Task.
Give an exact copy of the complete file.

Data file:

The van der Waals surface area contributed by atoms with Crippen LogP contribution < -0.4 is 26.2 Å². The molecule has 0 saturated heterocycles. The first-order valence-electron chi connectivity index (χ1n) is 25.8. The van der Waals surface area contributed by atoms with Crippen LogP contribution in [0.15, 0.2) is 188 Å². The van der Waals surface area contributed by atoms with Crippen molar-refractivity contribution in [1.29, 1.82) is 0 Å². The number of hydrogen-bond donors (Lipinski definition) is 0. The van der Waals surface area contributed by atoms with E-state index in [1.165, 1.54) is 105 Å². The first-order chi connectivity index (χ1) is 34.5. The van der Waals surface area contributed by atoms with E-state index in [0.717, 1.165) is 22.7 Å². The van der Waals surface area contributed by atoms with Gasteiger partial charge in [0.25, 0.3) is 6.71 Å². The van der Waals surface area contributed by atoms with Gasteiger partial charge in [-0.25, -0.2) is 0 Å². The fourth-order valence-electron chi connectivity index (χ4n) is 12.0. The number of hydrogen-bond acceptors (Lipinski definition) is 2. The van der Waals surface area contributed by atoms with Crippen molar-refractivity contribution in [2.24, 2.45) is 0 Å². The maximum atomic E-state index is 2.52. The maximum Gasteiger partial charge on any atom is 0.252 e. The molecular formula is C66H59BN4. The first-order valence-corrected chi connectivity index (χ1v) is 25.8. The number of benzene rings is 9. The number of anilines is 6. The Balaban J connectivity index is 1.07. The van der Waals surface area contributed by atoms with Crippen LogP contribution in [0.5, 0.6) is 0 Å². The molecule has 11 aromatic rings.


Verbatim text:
The van der Waals surface area contributed by atoms with Crippen LogP contribution < -0.4 is 26.2 Å². The molecule has 0 saturated heterocycles. The first-order valence-electron chi connectivity index (χ1n) is 25.8. The van der Waals surface area contributed by atoms with Crippen LogP contribution in [0.15, 0.2) is 188 Å². The van der Waals surface area contributed by atoms with Crippen molar-refractivity contribution in [1.29, 1.82) is 0 Å². The number of hydrogen-bond donors (Lipinski definition) is 0. The van der Waals surface area contributed by atoms with E-state index in [1.165, 1.54) is 105 Å². The first-order chi connectivity index (χ1) is 34.5. The van der Waals surface area contributed by atoms with E-state index in [0.717, 1.165) is 22.7 Å². The van der Waals surface area contributed by atoms with Gasteiger partial charge in [0.25, 0.3) is 6.71 Å². The van der Waals surface area contributed by atoms with Gasteiger partial charge in [-0.25, -0.2) is 0 Å². The fourth-order valence-electron chi connectivity index (χ4n) is 12.0. The number of hydrogen-bond acceptors (Lipinski definition) is 2. The van der Waals surface area contributed by atoms with Crippen molar-refractivity contribution in [2.24, 2.45) is 0 Å². The maximum atomic E-state index is 2.52. The maximum Gasteiger partial charge on any atom is 0.252 e. The molecular formula is C66H59BN4. The first-order valence-corrected chi connectivity index (χ1v) is 25.8. The number of benzene rings is 9. The number of anilines is 6. The Balaban J connectivity index is 1.07. The van der Waals surface area contributed by atoms with Crippen LogP contribution in [0.5, 0.6) is 0 Å². The molecule has 11 aromatic rings.